This will be a Christmas like no other – especially for those who find themselves alone, or struggling financially for the first time.
After many challenges brought to us by the Covid-19 pandemic, churches from across Dundee have shared their Christmas messages to give people solace, inspiration and hope for the year to come.
Tori Mackinnon, pastor at Mosaic Church
Christmas has always been my favourite time of year, although my answer over the years has changed from it being because of Santa and presents to learning a deeper meaning.
This time of year has always just felt a little bit lighter.
I think many people would agree that at this time of year there seems to be a little more hope to go around and the burdens feel a little bit smaller.
However, I am not naïve.
That is not everyone’s story every year, that has not been my story every year, and that will not be everyone’s story this Christmas.
It is not that hope and joy are not around us, but this year they do seem much harder to find and still even harder to hold on to.
But let me tell you, whatever your story is, whatever situation you find yourself in, the reason that we celebrate Christmas still stands true – Jesus has come into the deepest, darkest, hardest parts of our world to bring hope and joy into every situation.
The real truth is that although it may be harder to find hope in our world this Christmas we are gaining a better understanding of what Christmas is about, anticipating the birth of Christ, anticipating the hope and the joy that He brings into a very broken world.
Rev Jonathan Humphrey, Chalmers Ardler Parish Church
This has been a year like no other with all our lives turned upside down and so much of what we took for granted gone, or put on hold for better times.
One of the songs we have been listening to this Christmas at Chalmers Ardler Church is ‘Hope has a name – Emmanuel’.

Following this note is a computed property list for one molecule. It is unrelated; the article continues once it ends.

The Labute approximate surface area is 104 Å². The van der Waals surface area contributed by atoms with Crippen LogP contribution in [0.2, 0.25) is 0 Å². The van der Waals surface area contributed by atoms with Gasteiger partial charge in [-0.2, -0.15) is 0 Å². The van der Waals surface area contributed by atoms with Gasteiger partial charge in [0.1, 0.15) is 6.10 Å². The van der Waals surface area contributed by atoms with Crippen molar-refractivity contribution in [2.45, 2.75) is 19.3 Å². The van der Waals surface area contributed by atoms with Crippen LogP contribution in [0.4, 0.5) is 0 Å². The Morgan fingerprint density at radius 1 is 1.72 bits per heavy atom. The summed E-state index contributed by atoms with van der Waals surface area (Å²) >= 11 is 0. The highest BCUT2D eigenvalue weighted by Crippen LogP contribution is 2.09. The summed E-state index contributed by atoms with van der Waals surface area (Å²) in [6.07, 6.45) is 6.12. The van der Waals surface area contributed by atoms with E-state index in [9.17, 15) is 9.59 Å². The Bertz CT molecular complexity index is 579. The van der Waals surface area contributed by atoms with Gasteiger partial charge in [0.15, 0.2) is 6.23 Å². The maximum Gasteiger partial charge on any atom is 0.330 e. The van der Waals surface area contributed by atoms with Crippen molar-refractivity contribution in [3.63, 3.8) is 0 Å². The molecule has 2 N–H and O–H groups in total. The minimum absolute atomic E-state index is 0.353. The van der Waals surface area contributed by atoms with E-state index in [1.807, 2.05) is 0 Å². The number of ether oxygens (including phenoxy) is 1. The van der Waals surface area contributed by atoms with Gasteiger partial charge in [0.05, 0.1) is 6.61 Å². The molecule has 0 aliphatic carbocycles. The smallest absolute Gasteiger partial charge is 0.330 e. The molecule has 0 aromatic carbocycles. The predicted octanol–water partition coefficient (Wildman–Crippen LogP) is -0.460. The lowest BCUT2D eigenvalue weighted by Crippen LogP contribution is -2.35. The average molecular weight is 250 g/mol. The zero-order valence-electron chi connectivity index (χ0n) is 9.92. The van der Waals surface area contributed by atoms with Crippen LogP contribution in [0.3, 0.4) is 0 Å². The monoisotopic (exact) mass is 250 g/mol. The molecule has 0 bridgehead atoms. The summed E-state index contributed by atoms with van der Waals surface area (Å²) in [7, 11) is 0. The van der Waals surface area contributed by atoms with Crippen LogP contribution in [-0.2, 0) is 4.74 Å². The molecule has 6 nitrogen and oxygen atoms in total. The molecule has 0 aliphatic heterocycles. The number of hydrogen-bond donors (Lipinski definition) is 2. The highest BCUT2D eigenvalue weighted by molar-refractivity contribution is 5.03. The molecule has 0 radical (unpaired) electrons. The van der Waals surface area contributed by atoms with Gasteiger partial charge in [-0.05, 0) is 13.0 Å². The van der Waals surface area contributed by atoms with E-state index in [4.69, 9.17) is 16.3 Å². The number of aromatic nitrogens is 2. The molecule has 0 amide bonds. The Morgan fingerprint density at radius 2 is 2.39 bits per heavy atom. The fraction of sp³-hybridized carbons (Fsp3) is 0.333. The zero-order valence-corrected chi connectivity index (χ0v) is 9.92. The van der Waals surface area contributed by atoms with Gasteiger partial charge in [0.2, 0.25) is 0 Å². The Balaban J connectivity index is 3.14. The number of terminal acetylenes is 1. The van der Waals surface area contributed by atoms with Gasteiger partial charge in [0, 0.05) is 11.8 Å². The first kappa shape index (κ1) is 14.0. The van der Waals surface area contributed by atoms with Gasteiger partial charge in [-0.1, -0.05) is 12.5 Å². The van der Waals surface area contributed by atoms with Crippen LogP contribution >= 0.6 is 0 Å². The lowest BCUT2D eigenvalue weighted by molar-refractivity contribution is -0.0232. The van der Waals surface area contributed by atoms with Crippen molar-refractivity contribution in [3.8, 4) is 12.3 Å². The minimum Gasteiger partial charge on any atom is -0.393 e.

Emmanuel means God with us, one of the names that Jesus, God’s son, is called in the Bible.
Hope is a real person, the same yesterday, today and forever.
This is something to hold on to, to live in and to live out.
During the first lockdown, when our building was closed, we took church to the ‘gate’, and in partnership with Dundee Bairns handed out and delivered more than 5,000 lunches to needy families.
Now we have set up the Chalmers Ardler community food larder which is open to all, each week from midday to 2pm on Tuesdays and Wednesdays and with over 80 members.
Our aim is to do what we can, to demonstrate the hope that we have in Jesus.
Come and see us!
And from all of us at Chalmers Ardler, we wish everyone a very Happy Christmas and a hope-filled year to come.
Rev Dr Robert Calvert, The Steeple Church
Last month I was disappointed not to be standing with the lord provost and Santa Claus in the City Square.
I missed seeing the crowds at the turning on of the Christmas lights.
Normally we put on a Dundee Nativity at the Steeple but this was not possible this year and instead it was done on YouTube.
Covid-19 has reduced Christmas to smaller gatherings.
Strangely, it might make it easier for us to get in touch with the first Christmas.
The birth of Jesus Christ came about because of another invisible but different kind of virus.
The big ‘C’ is not for Covid-19 coronavirus, but for Christ.
He brings healing and hope.
More than a vaccination, he is the start of a new life.
The spirit of Jesus within is better than taking any drug or substance.
All this talk of cancelling Christmas isn’t possible.
Mother Teresa said: “It is Christmas every time you let God love others through you.
“Yes, it is Christmas every time you smile at your brother and offer him your hand.”
I wish all of you in Dundee and across Tayside a safe and joyous season.
Alan Philip, moderator of Dundee Presbytery and elder at Barnhill St Margaret’s Church